James Terrell
(he/his/him)

Bio

James Stephen Terrell is a native Washingtonian who was reared in Ward 7. His parents are Rev. Dr. James E. Terrell, Pastor of historic Second Baptist Church of Washington D.C. and Retired Superior Court Associate Judge Mary A. Terrell of the Superior Court of Washington D.C. He received his high school diploma from Gonzaga College High School in Washington D.C. He received the Bachelor of Fine Art in 1999 from Howard University, Master of Fine Arts in 2002 from Parsons School of Design in New York City and the Master of Divinity Degree from the Union Theological Seminary in New York City with a concentration on Theology and the Fine Arts in 2006. While attending Union Theological Seminary, he pursued Fine Arts painting elective courses at Columbia University.  Terrell has exhibited his work all over the country and had multiple solo shows including at museums.

Artist Statement

I believe that art is reflective of the reality that lies beneath the natural, physical appearance of human existence. Art is historical, political, psychological, musical and emotional. Art is a form of a deeper understanding that exposes the truths of life. Art is a visual language that is devoted to depicting the visual contemplation of the human experience. Art is a doorway, open to expressing various levels of human emotion and truth through the forms of pattern, texture, shape, line, shade, color, contour and shadow. Art is important because it provides an outlet for our youth to express many of the issues confronting them today in a positive manner. Art is a commentary on one’s environment. Art is an examination of humanity. Although different streams of consciousness, ethnicity, and spirituality exist and struggle within all of humanity, the different elements of art come together to convey and explore the concerns, joys and beauty that exist within all of humanity. 

 

My art can visually attract individuals notwithstanding the age, race, color, ethnic, religious or creed of the viewer. The paintings represent shared life experiences.  At times all humans contemplate life, love, religion, decisions made and decisions yet to be made.

My paintings investigate and resemble the physical and spiritual experience and our very existence. As people we all sit and wonder what is, what was, what is to come and what will be. The experiences, although individual to one’s own heart, are experiences that bind us and bring us together like the fingers of an open or closed hand. Like the lines placed on the canvas, we are intricately woven together by the strands of the human experience.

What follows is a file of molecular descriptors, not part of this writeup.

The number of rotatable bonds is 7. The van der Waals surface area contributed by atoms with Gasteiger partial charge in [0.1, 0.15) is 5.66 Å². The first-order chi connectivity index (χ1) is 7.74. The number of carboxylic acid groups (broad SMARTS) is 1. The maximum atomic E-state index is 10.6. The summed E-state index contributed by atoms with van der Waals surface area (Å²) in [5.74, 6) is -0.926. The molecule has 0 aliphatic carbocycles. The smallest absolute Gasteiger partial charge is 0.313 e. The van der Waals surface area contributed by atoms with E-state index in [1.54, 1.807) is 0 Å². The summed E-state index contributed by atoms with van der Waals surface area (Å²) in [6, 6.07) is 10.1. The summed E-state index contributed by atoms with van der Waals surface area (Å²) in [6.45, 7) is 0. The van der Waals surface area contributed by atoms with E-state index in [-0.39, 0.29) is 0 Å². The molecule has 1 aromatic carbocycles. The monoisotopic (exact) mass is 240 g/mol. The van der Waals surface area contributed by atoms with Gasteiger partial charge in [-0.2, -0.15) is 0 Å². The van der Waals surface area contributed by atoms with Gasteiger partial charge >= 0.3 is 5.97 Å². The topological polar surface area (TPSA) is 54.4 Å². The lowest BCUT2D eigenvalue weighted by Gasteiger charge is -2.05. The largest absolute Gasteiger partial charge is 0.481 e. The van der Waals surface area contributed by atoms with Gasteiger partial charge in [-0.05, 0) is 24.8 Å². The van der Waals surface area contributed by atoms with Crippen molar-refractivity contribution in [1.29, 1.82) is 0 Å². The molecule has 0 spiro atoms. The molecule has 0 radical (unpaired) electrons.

My art mirrors a physical and spiritual reality. The art is a reflection of joy, pain and confusion, contemplation and deliverance. The paintings seek to regenerate, provoke and inspire the conscious and unconscious thoughts that surround and influence the soul. The gently placed and layered lines in the art are reminiscent of electric wires carrying the currant of spiritual mobility and vitality.

Through contemplation we as individuals and as people can surmount personal and social limitations. Life is a complex. Trying to keep the mind, body and soul together on one accord is a challenge that we all must face.

My art seeks to take the viewer on a visual ride through the silent places between thought thereby allowing revelation and transformation of the human consciousness to occur. 

Press

News interview and articles about James Terrell and his art

https://afro.com/artist-couple-thrives-in-climate-of-racial-unrest-and-economic-uncertainty/

https://www.washingtoninformer.com/tag/james-terrell/

https://www.voanews.com/a/african-american-art-exhibit/4812057.html

https://www.nbcwashington.com/entertainment/the-scene/Local-African-American-Artists-Portray-the-Black-Experience-in-New-Exhibit-475350683.html

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